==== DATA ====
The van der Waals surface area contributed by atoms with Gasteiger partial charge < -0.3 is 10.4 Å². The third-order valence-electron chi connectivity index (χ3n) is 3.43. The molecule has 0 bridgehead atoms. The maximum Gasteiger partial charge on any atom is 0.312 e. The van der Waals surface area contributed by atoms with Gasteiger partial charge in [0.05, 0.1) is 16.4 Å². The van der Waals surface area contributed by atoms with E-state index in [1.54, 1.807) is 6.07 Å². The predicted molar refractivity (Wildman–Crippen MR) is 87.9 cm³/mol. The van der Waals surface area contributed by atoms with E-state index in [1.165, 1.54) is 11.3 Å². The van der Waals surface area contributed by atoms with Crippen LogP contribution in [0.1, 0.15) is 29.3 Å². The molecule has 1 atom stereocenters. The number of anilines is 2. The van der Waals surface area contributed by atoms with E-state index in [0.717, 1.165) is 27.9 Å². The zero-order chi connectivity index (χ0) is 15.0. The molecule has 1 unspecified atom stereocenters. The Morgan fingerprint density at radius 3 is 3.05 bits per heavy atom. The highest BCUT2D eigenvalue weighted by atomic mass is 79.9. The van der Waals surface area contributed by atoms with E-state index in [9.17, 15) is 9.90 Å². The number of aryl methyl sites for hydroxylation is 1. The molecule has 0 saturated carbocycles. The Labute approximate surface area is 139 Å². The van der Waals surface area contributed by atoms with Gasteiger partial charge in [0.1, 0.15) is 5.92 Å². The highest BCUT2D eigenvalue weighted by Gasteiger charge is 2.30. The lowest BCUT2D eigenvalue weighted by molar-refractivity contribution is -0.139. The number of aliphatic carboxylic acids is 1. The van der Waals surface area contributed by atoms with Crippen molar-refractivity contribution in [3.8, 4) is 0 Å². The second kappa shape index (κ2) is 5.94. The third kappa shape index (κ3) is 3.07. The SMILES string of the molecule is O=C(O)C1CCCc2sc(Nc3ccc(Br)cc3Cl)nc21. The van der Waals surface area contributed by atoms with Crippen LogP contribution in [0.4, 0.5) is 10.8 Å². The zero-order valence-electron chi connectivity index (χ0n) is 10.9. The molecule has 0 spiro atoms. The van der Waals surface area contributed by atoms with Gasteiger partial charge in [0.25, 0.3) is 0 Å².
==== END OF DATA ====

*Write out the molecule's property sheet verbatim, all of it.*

The van der Waals surface area contributed by atoms with Gasteiger partial charge < -0.3 is 10.4 Å². The third-order valence-electron chi connectivity index (χ3n) is 3.43. The molecule has 0 bridgehead atoms. The maximum Gasteiger partial charge on any atom is 0.312 e. The van der Waals surface area contributed by atoms with Gasteiger partial charge in [0.05, 0.1) is 16.4 Å². The van der Waals surface area contributed by atoms with E-state index in [1.54, 1.807) is 6.07 Å². The predicted molar refractivity (Wildman–Crippen MR) is 87.9 cm³/mol. The van der Waals surface area contributed by atoms with E-state index in [1.165, 1.54) is 11.3 Å². The van der Waals surface area contributed by atoms with Crippen LogP contribution in [0.1, 0.15) is 29.3 Å². The molecule has 1 atom stereocenters. The number of anilines is 2. The van der Waals surface area contributed by atoms with E-state index in [0.717, 1.165) is 27.9 Å². The zero-order chi connectivity index (χ0) is 15.0. The molecule has 1 unspecified atom stereocenters. The Morgan fingerprint density at radius 3 is 3.05 bits per heavy atom. The highest BCUT2D eigenvalue weighted by atomic mass is 79.9. The van der Waals surface area contributed by atoms with E-state index in [9.17, 15) is 9.90 Å². The number of aryl methyl sites for hydroxylation is 1. The molecule has 0 saturated carbocycles. The Labute approximate surface area is 139 Å². The van der Waals surface area contributed by atoms with Gasteiger partial charge in [0.1, 0.15) is 5.92 Å². The highest BCUT2D eigenvalue weighted by Gasteiger charge is 2.30. The lowest BCUT2D eigenvalue weighted by molar-refractivity contribution is -0.139. The number of aliphatic carboxylic acids is 1. The van der Waals surface area contributed by atoms with Crippen molar-refractivity contribution in [3.8, 4) is 0 Å². The second kappa shape index (κ2) is 5.94. The third kappa shape index (κ3) is 3.07. The SMILES string of the molecule is O=C(O)C1CCCc2sc(Nc3ccc(Br)cc3Cl)nc21. The van der Waals surface area contributed by atoms with Crippen LogP contribution in [0.4, 0.5) is 10.8 Å². The zero-order valence-electron chi connectivity index (χ0n) is 10.9. The molecule has 0 spiro atoms. The van der Waals surface area contributed by atoms with Gasteiger partial charge in [0.25, 0.3) is 0 Å².